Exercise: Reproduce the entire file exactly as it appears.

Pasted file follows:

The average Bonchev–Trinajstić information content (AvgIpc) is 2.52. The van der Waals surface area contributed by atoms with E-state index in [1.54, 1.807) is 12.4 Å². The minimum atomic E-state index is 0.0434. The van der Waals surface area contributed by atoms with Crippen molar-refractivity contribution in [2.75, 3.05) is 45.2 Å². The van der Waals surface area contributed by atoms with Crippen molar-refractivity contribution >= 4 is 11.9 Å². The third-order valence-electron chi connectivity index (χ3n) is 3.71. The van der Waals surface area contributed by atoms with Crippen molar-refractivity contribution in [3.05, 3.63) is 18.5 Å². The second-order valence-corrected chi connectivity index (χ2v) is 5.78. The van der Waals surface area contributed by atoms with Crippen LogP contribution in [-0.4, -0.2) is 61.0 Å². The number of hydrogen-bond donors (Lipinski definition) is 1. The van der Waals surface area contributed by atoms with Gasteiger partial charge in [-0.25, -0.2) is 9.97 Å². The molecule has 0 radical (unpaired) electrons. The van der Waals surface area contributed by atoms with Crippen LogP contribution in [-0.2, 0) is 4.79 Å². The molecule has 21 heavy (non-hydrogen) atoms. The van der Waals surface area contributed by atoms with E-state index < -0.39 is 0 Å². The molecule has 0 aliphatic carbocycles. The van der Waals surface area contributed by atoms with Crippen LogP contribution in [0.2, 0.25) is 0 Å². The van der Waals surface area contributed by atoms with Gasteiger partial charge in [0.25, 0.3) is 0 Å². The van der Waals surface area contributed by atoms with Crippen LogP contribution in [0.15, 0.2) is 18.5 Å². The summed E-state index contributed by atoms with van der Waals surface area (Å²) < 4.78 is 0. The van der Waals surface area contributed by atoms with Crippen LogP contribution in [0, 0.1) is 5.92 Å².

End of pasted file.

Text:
The average Bonchev–Trinajstić information content (AvgIpc) is 2.52. The van der Waals surface area contributed by atoms with E-state index in [1.54, 1.807) is 12.4 Å². The minimum atomic E-state index is 0.0434. The van der Waals surface area contributed by atoms with Crippen molar-refractivity contribution in [2.75, 3.05) is 45.2 Å². The van der Waals surface area contributed by atoms with Crippen molar-refractivity contribution >= 4 is 11.9 Å². The third-order valence-electron chi connectivity index (χ3n) is 3.71. The van der Waals surface area contributed by atoms with Crippen molar-refractivity contribution in [3.05, 3.63) is 18.5 Å². The second-order valence-corrected chi connectivity index (χ2v) is 5.78. The van der Waals surface area contributed by atoms with Crippen LogP contribution in [-0.4, -0.2) is 61.0 Å². The number of hydrogen-bond donors (Lipinski definition) is 1. The van der Waals surface area contributed by atoms with Gasteiger partial charge in [-0.25, -0.2) is 9.97 Å². The molecule has 0 radical (unpaired) electrons. The van der Waals surface area contributed by atoms with Crippen LogP contribution in [-0.2, 0) is 4.79 Å². The molecule has 21 heavy (non-hydrogen) atoms. The van der Waals surface area contributed by atoms with E-state index < -0.39 is 0 Å². The molecule has 0 aliphatic carbocycles. The van der Waals surface area contributed by atoms with Crippen LogP contribution in [0.2, 0.25) is 0 Å². The van der Waals surface area contributed by atoms with Gasteiger partial charge in [0.25, 0.3) is 0 Å². The van der Waals surface area contributed by atoms with Crippen LogP contribution in [0.15, 0.2) is 18.5 Å². The summed E-state index contributed by atoms with van der Waals surface area (Å²) < 4.78 is 0. The van der Waals surface area contributed by atoms with Crippen LogP contribution in [0, 0.1) is 5.92 Å².